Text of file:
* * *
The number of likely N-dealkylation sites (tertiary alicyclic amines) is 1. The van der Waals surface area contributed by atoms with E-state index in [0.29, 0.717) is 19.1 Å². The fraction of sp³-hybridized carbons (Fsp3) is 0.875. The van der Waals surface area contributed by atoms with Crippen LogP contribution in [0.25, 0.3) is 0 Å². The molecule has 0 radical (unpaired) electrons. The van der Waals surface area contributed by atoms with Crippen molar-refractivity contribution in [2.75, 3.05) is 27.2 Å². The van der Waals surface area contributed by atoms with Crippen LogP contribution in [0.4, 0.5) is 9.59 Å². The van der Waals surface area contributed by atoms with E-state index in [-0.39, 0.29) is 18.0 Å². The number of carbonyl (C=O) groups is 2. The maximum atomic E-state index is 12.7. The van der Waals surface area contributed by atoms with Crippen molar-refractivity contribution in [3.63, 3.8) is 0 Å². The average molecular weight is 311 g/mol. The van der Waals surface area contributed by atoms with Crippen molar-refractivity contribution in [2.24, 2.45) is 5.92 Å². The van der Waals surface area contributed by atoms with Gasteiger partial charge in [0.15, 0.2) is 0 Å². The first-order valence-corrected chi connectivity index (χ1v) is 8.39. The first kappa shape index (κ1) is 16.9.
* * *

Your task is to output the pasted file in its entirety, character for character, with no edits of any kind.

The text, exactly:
The number of likely N-dealkylation sites (tertiary alicyclic amines) is 1. The van der Waals surface area contributed by atoms with E-state index in [0.29, 0.717) is 19.1 Å². The fraction of sp³-hybridized carbons (Fsp3) is 0.875. The van der Waals surface area contributed by atoms with Crippen LogP contribution in [0.25, 0.3) is 0 Å². The molecule has 0 radical (unpaired) electrons. The van der Waals surface area contributed by atoms with Crippen molar-refractivity contribution in [2.75, 3.05) is 27.2 Å². The van der Waals surface area contributed by atoms with Crippen LogP contribution in [0.4, 0.5) is 9.59 Å². The van der Waals surface area contributed by atoms with E-state index in [-0.39, 0.29) is 18.0 Å². The number of carbonyl (C=O) groups is 2. The maximum atomic E-state index is 12.7. The van der Waals surface area contributed by atoms with Crippen molar-refractivity contribution in [3.63, 3.8) is 0 Å². The average molecular weight is 311 g/mol. The van der Waals surface area contributed by atoms with Crippen molar-refractivity contribution in [2.24, 2.45) is 5.92 Å². The van der Waals surface area contributed by atoms with Gasteiger partial charge in [0.15, 0.2) is 0 Å². The first-order valence-corrected chi connectivity index (χ1v) is 8.39. The first kappa shape index (κ1) is 16.9.